Now that the autumn term has begun I have had to shuffle my schedule and am no longer able to spend a leisurely Wednesday afternoon teaching Doctor M “German History in English” prior to an extended session of mahjong with him and his parents. However, by shifting his class to a Thursday evening I was able to rush by train from the Red Cross Nursing College up in Ajina to Hiroshima and leg it up to the Doctor’s parents’ place in time for a session of Wednesday afternoon mahjong.
The first thing this tired and dusty teacher received on crossing the threshold was a cold, refreshing beer!
Mrs M informed me that she had been “studying” mahjong and indeed for most of the game she kept a mahjong book close to hand.
In the first game I seemed to be able to do no wrong as attractive hands came together and completed themselves effortlessly. At times like these one is reminded of Bernard Hollander’s observation in his book on hypnosis:
We flatter ourselves that it is we who are thinking;
whereas the thinking is within us and goes on all the time.
Doctor M senior got caught several times discarding a Coin that I was waiting for. I had discarded the 5 and 8-Coins and so he deduced that the 2-Coins might be safe – which it wasn’t! It was especially dangerous because I had declared Riichi and on going out I turned over a 1-Coins under the wall to give me three extra bonus points – a considerable tally for the Oya in the four-player game.
Dr M also came to grief on the 9-Coins, seeing that all the 8-Coins were out he tried his luck with the 9-Coins – but once again, I was ready and waiting! That happened twice in the same game to the Doctor, and then once to me, this time with the roles being reversed!
Anyway, by the end of the game I was the only winner and comfortably ahead with a nice six “Maru” bonuses to my name.
The second game went was going quite well too but then Dr M junior made a stand as “Oya” finishing “Tenpai”
about three times in a row whereas I was reduced to breaking up hands and found my stock of score sticks to be gradually diminishing without anybody winning a hand…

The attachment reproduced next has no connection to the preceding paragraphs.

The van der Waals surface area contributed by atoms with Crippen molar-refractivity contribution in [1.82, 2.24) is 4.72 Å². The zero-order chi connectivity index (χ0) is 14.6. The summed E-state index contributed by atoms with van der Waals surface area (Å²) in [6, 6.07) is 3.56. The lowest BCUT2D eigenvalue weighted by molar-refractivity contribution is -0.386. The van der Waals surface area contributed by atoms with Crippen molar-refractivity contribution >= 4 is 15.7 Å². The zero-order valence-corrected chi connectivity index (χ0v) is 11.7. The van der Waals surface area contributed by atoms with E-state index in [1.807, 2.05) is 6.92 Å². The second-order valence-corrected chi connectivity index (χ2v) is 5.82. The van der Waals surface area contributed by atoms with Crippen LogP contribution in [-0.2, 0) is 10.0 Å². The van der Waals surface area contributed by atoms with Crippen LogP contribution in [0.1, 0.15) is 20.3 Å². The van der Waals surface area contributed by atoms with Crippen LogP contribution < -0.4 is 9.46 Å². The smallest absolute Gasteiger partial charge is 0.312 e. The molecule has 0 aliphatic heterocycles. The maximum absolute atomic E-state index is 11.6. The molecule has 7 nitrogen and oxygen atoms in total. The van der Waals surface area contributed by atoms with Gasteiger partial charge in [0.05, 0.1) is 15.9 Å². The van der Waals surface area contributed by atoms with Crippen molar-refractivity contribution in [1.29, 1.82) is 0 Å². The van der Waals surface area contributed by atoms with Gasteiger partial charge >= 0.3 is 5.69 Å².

Despite his stand, the junior doc seemed to be having no luck with going out. Several times he declared Riichi and picked up a string of useless tiles while everybody else discarded any tile but the one he needed.
Still, something must have gone right for the doc because he was top in the second game and I was on zero which gave me a single bonus “Maru” while the seniors were both in the red.
However, in the third game Mrs M’s studies seemed to bear fruit as she emerged to win the game convincingly and with a score high enough for her to leap into top place for the evening. I came in second-and-in-the-black and the two doctors were in the red.
I returned the next evening for Doctor M’s history lesson. Tonight’s reading from Steven Ozments A Mighty Fortress was about Beethoven and Goethe, which just happened to coincide with another book that I began reading earlier in the week: Walter Kaufmann, Discovering the Mind – Kant, Goethe, Hegel. Also, that same day I had finished reading George Sorel’s Reflections on Violence. Both volumes were called upon and their insights were stirred into the pot. Kant the static structuralist was contrasted unfavourably against Goethe the dynamic creative genius. At one moment Sorel was found to have quite a lot in common with Goethe since neither was a system builder and both were fine examples of autonomous and often unpredictable but never gratuitous development.
In his brief treatment of Beethoven, Ozment mentions his Ode to Joy as representing a reassertion of the great ideal of the brotherhood of man, but one which is kept firmly in the realm of imagination after the abandonment of Enlightenment ideals by all the post revolutionary European governments beginning with Robespierre’s Terror.
Utopian optimists such as Robespierre marshal the force of the state to bring about the brotherhood of man by force, killing off anybody who does not appear to be sufficiently committed to the project in the process. Sorel, who is misrepresented as a Jacobin over on Wikipedia (unless I get around to editing that page), was a great prophet of tragic pessimism. In Reflections on Violence he writes:
The pessimist regards social conditions as forming a system bound together by an iron law which cannot be evaded, as something in the form of one block, and which can only disappear through a catastrophe which involves the whole. If this theory is admitted, then it becomes absurd to attribute the evils from which society suffers to a few wicked men; the pessimist is not subject to the bloodthirsty follies of the optimist driven mad by the unforeseen obstacles that his projects meet; he does not dream of bringing about the happiness of future generations by slaughtering existing egoists.